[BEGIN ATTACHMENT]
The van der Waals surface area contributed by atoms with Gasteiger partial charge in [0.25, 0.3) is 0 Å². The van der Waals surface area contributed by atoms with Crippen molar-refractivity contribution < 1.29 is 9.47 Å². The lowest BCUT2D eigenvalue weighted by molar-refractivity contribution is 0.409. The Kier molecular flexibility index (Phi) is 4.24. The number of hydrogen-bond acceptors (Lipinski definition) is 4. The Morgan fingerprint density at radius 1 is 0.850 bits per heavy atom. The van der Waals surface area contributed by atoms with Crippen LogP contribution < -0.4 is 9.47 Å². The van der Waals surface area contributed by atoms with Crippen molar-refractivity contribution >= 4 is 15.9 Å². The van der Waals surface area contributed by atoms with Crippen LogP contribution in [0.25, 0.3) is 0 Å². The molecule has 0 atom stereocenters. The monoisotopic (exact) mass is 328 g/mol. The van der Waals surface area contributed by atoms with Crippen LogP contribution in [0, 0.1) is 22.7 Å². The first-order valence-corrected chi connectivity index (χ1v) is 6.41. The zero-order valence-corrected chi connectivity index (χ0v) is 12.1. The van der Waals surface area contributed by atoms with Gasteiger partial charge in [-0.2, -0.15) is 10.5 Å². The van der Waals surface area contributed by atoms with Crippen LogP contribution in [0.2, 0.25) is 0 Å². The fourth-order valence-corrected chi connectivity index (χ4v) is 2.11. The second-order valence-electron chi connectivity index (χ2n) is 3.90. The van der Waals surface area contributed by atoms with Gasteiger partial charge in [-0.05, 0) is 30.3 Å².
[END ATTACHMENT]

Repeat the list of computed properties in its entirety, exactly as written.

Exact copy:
The van der Waals surface area contributed by atoms with Gasteiger partial charge in [0.25, 0.3) is 0 Å². The van der Waals surface area contributed by atoms with Crippen molar-refractivity contribution < 1.29 is 9.47 Å². The lowest BCUT2D eigenvalue weighted by molar-refractivity contribution is 0.409. The Kier molecular flexibility index (Phi) is 4.24. The number of hydrogen-bond acceptors (Lipinski definition) is 4. The Morgan fingerprint density at radius 1 is 0.850 bits per heavy atom. The van der Waals surface area contributed by atoms with Crippen LogP contribution < -0.4 is 9.47 Å². The van der Waals surface area contributed by atoms with Crippen molar-refractivity contribution >= 4 is 15.9 Å². The van der Waals surface area contributed by atoms with Crippen LogP contribution in [0.25, 0.3) is 0 Å². The molecule has 0 atom stereocenters. The monoisotopic (exact) mass is 328 g/mol. The van der Waals surface area contributed by atoms with Crippen LogP contribution in [0, 0.1) is 22.7 Å². The first-order valence-corrected chi connectivity index (χ1v) is 6.41. The zero-order valence-corrected chi connectivity index (χ0v) is 12.1. The van der Waals surface area contributed by atoms with Gasteiger partial charge in [-0.2, -0.15) is 10.5 Å². The van der Waals surface area contributed by atoms with Crippen LogP contribution in [0.2, 0.25) is 0 Å². The fourth-order valence-corrected chi connectivity index (χ4v) is 2.11. The second-order valence-electron chi connectivity index (χ2n) is 3.90. The van der Waals surface area contributed by atoms with Gasteiger partial charge in [-0.05, 0) is 30.3 Å².